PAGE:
Working with NGOs and quasi-governmental bodies they already trust partnered with local NGOs like Kharmir and Shrujan - that strive to grant better access to artisans –to tap into their extensive network and expertise.

And yet, some of the no-nonsense, frank questions that the founders of the two NGOs directed at Amazon during the event - “How will you promote Kutchi art specifically?”  “How will you create awareness that Amazon is doing handlooms?”  “Why can’t a new handlooms tab be incorporated into Amazon’s home page itself? – reassured the artisans that they had their best interests at heart first, and that of their corporate partner, Amazon later.

Amazon has also established strategic tie-ups with government bodies like DC Handlooms and Gujarat Tribal Development Department, to onboard over 1,100 weavers, cooperatives, and artisans in 11 states through 35 workshops so far, impacting more than 1.5 lakh weaver and artisan households.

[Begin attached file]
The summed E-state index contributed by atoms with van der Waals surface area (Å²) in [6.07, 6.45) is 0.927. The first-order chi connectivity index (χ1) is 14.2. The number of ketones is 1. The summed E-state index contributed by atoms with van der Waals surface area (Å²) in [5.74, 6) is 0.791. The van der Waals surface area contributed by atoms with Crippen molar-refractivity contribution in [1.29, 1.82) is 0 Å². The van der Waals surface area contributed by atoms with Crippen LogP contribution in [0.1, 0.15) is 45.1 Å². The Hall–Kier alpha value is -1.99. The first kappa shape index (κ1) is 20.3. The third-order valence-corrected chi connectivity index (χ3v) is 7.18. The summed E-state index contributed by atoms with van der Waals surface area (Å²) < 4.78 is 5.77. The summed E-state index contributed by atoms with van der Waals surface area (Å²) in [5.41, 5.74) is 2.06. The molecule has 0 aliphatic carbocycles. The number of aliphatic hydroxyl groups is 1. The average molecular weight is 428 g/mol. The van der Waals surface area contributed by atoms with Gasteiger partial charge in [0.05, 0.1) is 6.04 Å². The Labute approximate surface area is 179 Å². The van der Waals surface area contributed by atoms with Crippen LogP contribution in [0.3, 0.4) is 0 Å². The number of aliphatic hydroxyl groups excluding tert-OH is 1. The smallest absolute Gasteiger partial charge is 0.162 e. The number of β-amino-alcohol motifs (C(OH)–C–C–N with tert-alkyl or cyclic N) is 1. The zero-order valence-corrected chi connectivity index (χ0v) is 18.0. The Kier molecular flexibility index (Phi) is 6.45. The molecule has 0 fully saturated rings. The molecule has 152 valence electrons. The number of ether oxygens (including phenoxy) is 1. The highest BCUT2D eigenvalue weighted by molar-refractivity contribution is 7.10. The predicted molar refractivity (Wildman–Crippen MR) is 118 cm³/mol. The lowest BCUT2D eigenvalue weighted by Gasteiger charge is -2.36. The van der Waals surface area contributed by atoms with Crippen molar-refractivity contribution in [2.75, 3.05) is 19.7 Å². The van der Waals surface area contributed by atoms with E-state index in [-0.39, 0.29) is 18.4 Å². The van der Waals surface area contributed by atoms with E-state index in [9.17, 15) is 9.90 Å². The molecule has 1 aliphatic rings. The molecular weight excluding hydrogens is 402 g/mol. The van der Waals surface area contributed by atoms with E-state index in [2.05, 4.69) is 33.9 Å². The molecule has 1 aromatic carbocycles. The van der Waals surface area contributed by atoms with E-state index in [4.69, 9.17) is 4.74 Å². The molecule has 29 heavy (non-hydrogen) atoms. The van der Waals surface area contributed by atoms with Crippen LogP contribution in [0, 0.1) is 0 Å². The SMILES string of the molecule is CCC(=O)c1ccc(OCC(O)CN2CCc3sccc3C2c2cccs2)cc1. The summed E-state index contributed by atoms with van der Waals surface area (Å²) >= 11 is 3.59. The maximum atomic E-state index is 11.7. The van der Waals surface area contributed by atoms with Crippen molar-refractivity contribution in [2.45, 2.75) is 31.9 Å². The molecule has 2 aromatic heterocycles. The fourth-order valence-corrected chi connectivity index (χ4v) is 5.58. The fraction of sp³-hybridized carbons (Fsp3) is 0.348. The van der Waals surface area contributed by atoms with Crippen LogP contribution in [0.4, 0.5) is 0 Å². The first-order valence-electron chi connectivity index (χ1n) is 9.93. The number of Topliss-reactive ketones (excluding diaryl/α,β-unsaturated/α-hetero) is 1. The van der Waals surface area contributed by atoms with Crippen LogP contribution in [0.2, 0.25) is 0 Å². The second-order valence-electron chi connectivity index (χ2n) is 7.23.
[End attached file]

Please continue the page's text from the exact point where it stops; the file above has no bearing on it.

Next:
Working with their respective governments, Amazon has joined hands with APCO and Lepakshi in In Telangana, Tantuja, Jute Corporation of India and Boyanika in West Bengal and Orissa, Cauvery Handlooms and Loomworld in Karnataka and Tamil Nadu, and even worked with central government agencies like TRIFED & Craft Cottage Industries Corporation to enable UP Khadi and Handlooms to enable khadi societies in the state of Uttar Pradesh.

Handholding them through the journey from offline to online

Understanding that the most daunting bit for artisans is the specifics, the “how” of things, Amazon detailed a step-by-step process on what it takes to create product listings, and start a store.  They offered to provide various services such as cataloging, imaging, technical guidance, and support – even stating that they would do the photoshoot of the artisans’ first 40 products free of cost, immediately after the workshop, in order to demystify the process further.